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GOLD & METALS


Golden Nonconfirmations

08/05/05 11:37:42 AM
by David Penn

When gold stocks fail to confirm a new high in gold futures, contrarians and gold bugs alike should take notice.

Security:   GC, $HUI
Position:   N/A

After spending so much time beating up on the idea of nonconfirmations in Dow theory ("Dow Theory Dreams," August 2, 2005; Traders.com Advantage), I should probably feel chagrined about discussing nonconfirmations between gold futures and gold mining stocks. But as I've always said, it isn't that nonconfirmations don't have truths to tell. It is simply worth noting which truth a given nonconfirmation is telling. In fact, tradable nonconfirmations appear quite frequently in markets in the form of divergences between oscillators and price action as well as divergences between stocks and the sectors in which they operate.

Another form of nonconfirmation is possible. That kind of nonconfirmation is a divergence between commodity stocks and the commodities whose fortunes those stocks represent (in a manner of speaking). In other words, there can be divergences between oil and oil stocks, copper and copper stocks, and--as is the case here--gold and gold stocks.

Figure 1: Rallying consistently and powerfully from its bottom in early 2001, gold futures appear to be slipping into a symmetrical triangle from which a strong move can be expected.
Graphic provided by: Prophet Financial, Inc.
 
John Murphy, in his excellent book Intermarket Technical Analysis, points out that generally speaking, gold and gold mining shares tend to move in tandem. He writes:


One of the key premises of intermarket analysis is the need to look to related markets for clues. Nowhere is that more evident than in the relationship between the price of gold itself and gold mining shares. As a rule, they both trend in the same direction. When they begin to diverge from one another, an early warning is being given that the trend may be changing. Usually one will lead the other at important turning points.


And if that isn't tantalizing enough, consider what Murphy notes next:


Knowing what is happening in the leader provides valuable information for the laggard. Many people assume that commodity prices, being the more sensitive and the more volatile of the two, lead the related stock group. It may be surprising to learn, then, that gold mining shares usually lead the price of gold.


Murphy is quick to point out that this is not always the case, drawing attention to an instance in 1980 when "gold peaked eight months before gold shares," and another instance when gold led in 1986.

However, it is more the issue of nonconfirmations or divergences that is the focus here. Note the bull market in gold in the chart of continuous gold futures in Figure 1. Although volatile, the advance of gold from a bottom early in 2001 has been clear and unmistakable. To date, the peak in the gold move occurred in the fourth quarter of 2004, just shy of $460 an ounce.


Figure 2: Gold mining stocks, as represented by the $HUI, need a new high above 260 in order to keep this 18-month correction from turning into a significant bear market. The trendlines show a developing 1-2-3 trend reversal.
Graphic provided by: Prophet Financial, Inc.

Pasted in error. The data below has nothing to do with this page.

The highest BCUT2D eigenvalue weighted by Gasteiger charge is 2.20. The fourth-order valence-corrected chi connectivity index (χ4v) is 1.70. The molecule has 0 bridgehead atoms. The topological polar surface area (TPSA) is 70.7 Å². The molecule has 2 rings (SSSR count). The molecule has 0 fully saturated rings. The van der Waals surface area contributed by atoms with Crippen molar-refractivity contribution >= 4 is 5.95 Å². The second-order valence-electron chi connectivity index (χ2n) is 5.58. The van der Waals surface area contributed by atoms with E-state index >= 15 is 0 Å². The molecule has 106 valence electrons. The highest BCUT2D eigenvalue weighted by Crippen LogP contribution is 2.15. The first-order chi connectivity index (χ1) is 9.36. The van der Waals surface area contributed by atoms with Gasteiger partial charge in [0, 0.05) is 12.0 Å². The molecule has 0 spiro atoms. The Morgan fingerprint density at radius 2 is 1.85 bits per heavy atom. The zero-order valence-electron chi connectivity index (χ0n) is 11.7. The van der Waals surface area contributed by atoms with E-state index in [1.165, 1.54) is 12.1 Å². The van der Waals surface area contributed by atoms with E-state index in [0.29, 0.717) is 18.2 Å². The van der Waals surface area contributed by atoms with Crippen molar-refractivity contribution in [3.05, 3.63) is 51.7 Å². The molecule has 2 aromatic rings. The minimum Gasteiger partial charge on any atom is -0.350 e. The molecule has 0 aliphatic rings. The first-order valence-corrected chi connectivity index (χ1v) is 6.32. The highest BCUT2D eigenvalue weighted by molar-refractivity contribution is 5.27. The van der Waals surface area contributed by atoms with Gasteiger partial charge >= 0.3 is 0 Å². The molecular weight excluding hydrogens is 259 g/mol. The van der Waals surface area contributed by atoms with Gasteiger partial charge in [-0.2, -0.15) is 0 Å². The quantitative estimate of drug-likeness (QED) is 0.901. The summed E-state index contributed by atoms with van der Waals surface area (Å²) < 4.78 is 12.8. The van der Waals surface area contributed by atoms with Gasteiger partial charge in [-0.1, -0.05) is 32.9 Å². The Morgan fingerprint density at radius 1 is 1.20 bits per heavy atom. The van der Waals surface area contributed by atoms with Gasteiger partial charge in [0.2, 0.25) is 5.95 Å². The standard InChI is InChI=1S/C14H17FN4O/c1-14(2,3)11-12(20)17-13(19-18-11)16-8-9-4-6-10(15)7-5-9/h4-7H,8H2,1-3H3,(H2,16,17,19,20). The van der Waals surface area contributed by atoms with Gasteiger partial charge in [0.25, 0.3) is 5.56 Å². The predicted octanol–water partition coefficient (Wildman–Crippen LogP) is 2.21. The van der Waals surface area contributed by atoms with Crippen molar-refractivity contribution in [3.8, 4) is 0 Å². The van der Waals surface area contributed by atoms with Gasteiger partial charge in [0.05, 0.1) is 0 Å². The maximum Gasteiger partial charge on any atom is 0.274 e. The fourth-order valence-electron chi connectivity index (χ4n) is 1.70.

The gold mining stocks--as represented by the index of unhedged gold stocks known as $HUI--have had a similar experience during the first few years of the 21st century. However, unlike gold, gold mining stocks didn't make their high in the fourth quarter of 2004; they made their high in the fourth quarter of 2003. That was fully a year before gold futures made their high.

Another way of looking at this is to recognize that as gold was making a higher high late in 2004, gold mining stocks--again, as represented by the $HUI (Figure 2)--were making a lower high. This is a classic case of a divergence or nonconfirmation, a sign that things are not quite right. And given Murphy's observation that, on balance, gold stocks tend to lead the price of gold, those feeling the bullishness in gold in early August may want to make sure that their stops--mental or not--are in their upright, locked position, so to speak.


All that said, there is ample room for bullishness in gold in the near term. As Figure 1 shows, there is a triangle in gold futures that stretches from the fourth quarter of 2004 to the third quarter of 2005 where prices appear to have broken out to the upside. At the same time, the $HUI looks to be emerging from a consolidation/sideways correction that began shortly after making its high for the move in the fourth quarter of 2003. The $HUI could rise another 40 points--an additional 19% from current levels--and still not set a new high vis-a-vis the Q3 2003 peak. And if the two--the $HUI and gold futures--are indeed diverging, then it would not be surprising to see gold break out to the upside from its triangle and set a new high--even if the $HUI failed to do so.

So for now, it seems as if the smart move is to follow short and intermediate timing signals as they provide opportunities to take advantage of any upside that might develop. But keep an eye peeled for this nonconfirmation between gold and the gold stocks--it might provide an opportunity of a different sort before too long.




David Penn

Technical Writer for Technical Analysis of STOCKS & COMMODITIES magazine, Working-Money.com, and Traders.com Advantage.

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